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Tutorials - (001) Basics


(001) Basics

Welcome to the first tutorial in the Sputnik programming language series. In this tutorial, we will cover the basics of Sputnik, including creating variables, modifying them, working with strings, arrays, and functions. Let's get started!


Creating Variables

In Sputnik, you can create variables using the my keyword followed by the variable name. Here's an example:

my $name = "John";
my $age = 25;

In the above code, we created two variables: $name and $age. The $ symbol denotes scalar variables in Sputnik.


Modifying Variables

You can modify variables by assigning new values to them. Here's an example:

$name = "Sarah";
$age = $age + 1;

In the code above, we changed the value of $name to "Sarah" and incremented the value of $age by 1.


Working with Strings

Strings in Sputnik are enclosed in double quotes. You can concatenate strings using the . operator. Here's an example:

my $greeting = "Hello";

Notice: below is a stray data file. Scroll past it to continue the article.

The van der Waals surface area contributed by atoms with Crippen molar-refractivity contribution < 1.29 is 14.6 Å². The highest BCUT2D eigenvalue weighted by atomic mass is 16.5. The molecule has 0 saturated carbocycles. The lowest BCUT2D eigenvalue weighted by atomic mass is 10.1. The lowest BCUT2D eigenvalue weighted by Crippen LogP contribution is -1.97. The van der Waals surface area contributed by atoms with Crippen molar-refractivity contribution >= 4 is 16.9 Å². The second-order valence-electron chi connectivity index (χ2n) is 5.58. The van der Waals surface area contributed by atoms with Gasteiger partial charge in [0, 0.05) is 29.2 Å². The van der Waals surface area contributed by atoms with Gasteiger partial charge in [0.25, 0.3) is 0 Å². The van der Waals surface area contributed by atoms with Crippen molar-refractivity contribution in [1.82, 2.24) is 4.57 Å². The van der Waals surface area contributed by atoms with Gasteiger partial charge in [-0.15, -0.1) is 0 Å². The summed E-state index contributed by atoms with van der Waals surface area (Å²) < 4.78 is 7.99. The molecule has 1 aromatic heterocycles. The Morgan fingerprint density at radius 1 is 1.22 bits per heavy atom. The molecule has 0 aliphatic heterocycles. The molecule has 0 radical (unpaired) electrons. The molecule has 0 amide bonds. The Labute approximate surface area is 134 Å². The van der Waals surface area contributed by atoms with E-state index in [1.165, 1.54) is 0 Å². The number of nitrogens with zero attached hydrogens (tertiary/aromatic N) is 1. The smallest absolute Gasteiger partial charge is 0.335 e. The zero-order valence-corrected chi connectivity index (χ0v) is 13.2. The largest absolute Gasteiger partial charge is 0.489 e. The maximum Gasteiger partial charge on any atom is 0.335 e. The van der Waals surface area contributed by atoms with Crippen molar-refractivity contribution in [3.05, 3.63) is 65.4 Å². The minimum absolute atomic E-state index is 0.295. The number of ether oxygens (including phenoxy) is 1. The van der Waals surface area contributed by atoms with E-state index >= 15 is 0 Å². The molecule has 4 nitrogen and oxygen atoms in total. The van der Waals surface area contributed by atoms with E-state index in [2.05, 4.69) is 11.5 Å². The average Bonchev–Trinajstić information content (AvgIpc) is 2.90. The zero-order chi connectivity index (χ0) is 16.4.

my $name = "Alice";
my $message = $greeting . ", " . $name;

In the code above, we created a variable $message that contains the concatenated string "Hello, Alice".


Arrays

Arrays in Sputnik can hold multiple values. You can create an array using the array() function or the square brackets []. Here's an example:

my $fruits = array("Apple", "Banana", "Orange");

In the code above, we created an array called $fruits containing three elements: "Apple", "Banana", and "Orange".

You can access individual array elements using their index. Array indices start from 0. Here's an example:

my $firstFruit = $fruits[0];

In the code above, we assigned the value of the first element in $fruits ("Apple") to the variable $firstFruit.


Functions

Functions in Sputnik allow you to encapsulate reusable blocks of code. You can define a function using the Function keyword. Here's an example:

Function Greet($name)
{
    say "Hello, " . $name;
}

Greet("Alice");

In the code above, we defined a function called Greet() that takes a parameter $name and outputs a greeting. We then called the Greet() function with the argument "Alice", which printed "Hello, Alice" to the console.


Conclusion

In this tutorial, we covered the basics of Sputnik programming. We learned how to create variables, modify their values, work with strings, arrays, and functions. Building a solid foundation in these fundamental concepts will pave the way for more advanced programming in Sputnik.

In the next tutorial, we will dive deeper into Sputnik's control structures and explore conditional statements and loops.


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